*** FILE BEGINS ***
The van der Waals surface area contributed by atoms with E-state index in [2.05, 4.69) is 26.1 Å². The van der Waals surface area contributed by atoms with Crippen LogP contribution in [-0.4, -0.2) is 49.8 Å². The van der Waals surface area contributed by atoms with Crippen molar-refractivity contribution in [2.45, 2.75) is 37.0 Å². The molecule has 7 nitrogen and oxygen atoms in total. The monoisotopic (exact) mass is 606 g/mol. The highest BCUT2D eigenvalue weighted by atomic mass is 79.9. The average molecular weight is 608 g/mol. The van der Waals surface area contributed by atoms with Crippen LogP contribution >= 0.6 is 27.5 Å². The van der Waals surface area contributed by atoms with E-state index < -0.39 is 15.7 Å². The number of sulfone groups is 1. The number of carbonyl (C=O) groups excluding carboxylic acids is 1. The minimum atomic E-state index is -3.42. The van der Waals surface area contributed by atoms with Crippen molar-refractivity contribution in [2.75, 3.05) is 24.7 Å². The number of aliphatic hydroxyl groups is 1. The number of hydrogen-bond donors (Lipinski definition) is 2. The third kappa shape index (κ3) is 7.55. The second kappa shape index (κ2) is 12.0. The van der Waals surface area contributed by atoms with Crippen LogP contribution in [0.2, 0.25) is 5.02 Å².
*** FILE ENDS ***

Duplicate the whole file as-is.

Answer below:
The van der Waals surface area contributed by atoms with E-state index in [2.05, 4.69) is 26.1 Å². The van der Waals surface area contributed by atoms with Crippen LogP contribution in [-0.4, -0.2) is 49.8 Å². The van der Waals surface area contributed by atoms with Crippen molar-refractivity contribution in [2.45, 2.75) is 37.0 Å². The molecule has 7 nitrogen and oxygen atoms in total. The monoisotopic (exact) mass is 606 g/mol. The highest BCUT2D eigenvalue weighted by atomic mass is 79.9. The average molecular weight is 608 g/mol. The van der Waals surface area contributed by atoms with Crippen LogP contribution >= 0.6 is 27.5 Å². The van der Waals surface area contributed by atoms with E-state index < -0.39 is 15.7 Å². The number of sulfone groups is 1. The number of carbonyl (C=O) groups excluding carboxylic acids is 1. The minimum atomic E-state index is -3.42. The van der Waals surface area contributed by atoms with Crippen molar-refractivity contribution in [2.75, 3.05) is 24.7 Å². The number of aliphatic hydroxyl groups is 1. The number of hydrogen-bond donors (Lipinski definition) is 2. The third kappa shape index (κ3) is 7.55. The second kappa shape index (κ2) is 12.0. The van der Waals surface area contributed by atoms with Crippen LogP contribution in [0.2, 0.25) is 5.02 Å².